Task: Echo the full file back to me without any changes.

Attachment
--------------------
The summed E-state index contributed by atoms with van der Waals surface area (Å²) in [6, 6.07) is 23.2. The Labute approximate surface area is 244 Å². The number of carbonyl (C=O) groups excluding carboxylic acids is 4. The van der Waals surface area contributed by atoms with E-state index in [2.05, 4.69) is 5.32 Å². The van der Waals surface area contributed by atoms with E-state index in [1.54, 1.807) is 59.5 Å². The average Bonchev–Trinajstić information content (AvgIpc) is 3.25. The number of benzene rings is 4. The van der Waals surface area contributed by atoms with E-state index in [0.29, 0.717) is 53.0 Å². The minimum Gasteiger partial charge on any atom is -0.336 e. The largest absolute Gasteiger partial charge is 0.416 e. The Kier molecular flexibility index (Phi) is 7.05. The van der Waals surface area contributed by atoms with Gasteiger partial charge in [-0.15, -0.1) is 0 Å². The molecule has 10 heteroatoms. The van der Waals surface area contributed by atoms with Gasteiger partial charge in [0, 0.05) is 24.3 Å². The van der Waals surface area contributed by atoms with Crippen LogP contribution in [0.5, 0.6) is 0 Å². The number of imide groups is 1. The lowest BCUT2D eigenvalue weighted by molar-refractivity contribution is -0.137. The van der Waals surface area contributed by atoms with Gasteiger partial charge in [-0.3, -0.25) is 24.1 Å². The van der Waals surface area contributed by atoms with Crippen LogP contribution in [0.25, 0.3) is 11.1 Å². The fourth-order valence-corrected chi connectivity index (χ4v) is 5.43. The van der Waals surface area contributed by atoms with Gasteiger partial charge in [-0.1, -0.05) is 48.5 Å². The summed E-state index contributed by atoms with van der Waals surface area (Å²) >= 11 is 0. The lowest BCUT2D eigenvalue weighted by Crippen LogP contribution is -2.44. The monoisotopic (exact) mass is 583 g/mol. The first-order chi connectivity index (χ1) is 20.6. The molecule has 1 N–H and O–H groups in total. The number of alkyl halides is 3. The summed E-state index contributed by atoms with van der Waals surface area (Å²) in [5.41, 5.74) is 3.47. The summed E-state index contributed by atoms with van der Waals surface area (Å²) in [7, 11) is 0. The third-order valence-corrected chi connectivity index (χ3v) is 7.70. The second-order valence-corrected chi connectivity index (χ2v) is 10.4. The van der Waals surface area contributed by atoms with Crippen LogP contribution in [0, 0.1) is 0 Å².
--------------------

The summed E-state index contributed by atoms with van der Waals surface area (Å²) in [6, 6.07) is 23.2. The Labute approximate surface area is 244 Å². The number of carbonyl (C=O) groups excluding carboxylic acids is 4. The van der Waals surface area contributed by atoms with E-state index in [2.05, 4.69) is 5.32 Å². The van der Waals surface area contributed by atoms with E-state index in [1.54, 1.807) is 59.5 Å². The average Bonchev–Trinajstić information content (AvgIpc) is 3.25. The number of benzene rings is 4. The van der Waals surface area contributed by atoms with E-state index in [0.29, 0.717) is 53.0 Å². The minimum Gasteiger partial charge on any atom is -0.336 e. The largest absolute Gasteiger partial charge is 0.416 e. The Kier molecular flexibility index (Phi) is 7.05. The van der Waals surface area contributed by atoms with Gasteiger partial charge in [-0.15, -0.1) is 0 Å². The molecule has 10 heteroatoms. The van der Waals surface area contributed by atoms with Gasteiger partial charge in [0, 0.05) is 24.3 Å². The van der Waals surface area contributed by atoms with Crippen LogP contribution in [0.5, 0.6) is 0 Å². The number of imide groups is 1. The lowest BCUT2D eigenvalue weighted by molar-refractivity contribution is -0.137. The van der Waals surface area contributed by atoms with Gasteiger partial charge in [-0.3, -0.25) is 24.1 Å². The van der Waals surface area contributed by atoms with Crippen LogP contribution in [0.25, 0.3) is 11.1 Å². The fourth-order valence-corrected chi connectivity index (χ4v) is 5.43. The van der Waals surface area contributed by atoms with Gasteiger partial charge in [-0.1, -0.05) is 48.5 Å². The summed E-state index contributed by atoms with van der Waals surface area (Å²) >= 11 is 0. The lowest BCUT2D eigenvalue weighted by Crippen LogP contribution is -2.44. The monoisotopic (exact) mass is 583 g/mol. The first-order chi connectivity index (χ1) is 20.6. The molecule has 1 N–H and O–H groups in total. The number of alkyl halides is 3. The summed E-state index contributed by atoms with van der Waals surface area (Å²) in [5.41, 5.74) is 3.47. The summed E-state index contributed by atoms with van der Waals surface area (Å²) in [7, 11) is 0. The third-order valence-corrected chi connectivity index (χ3v) is 7.70. The second-order valence-corrected chi connectivity index (χ2v) is 10.4. The van der Waals surface area contributed by atoms with Crippen LogP contribution in [0, 0.1) is 0 Å².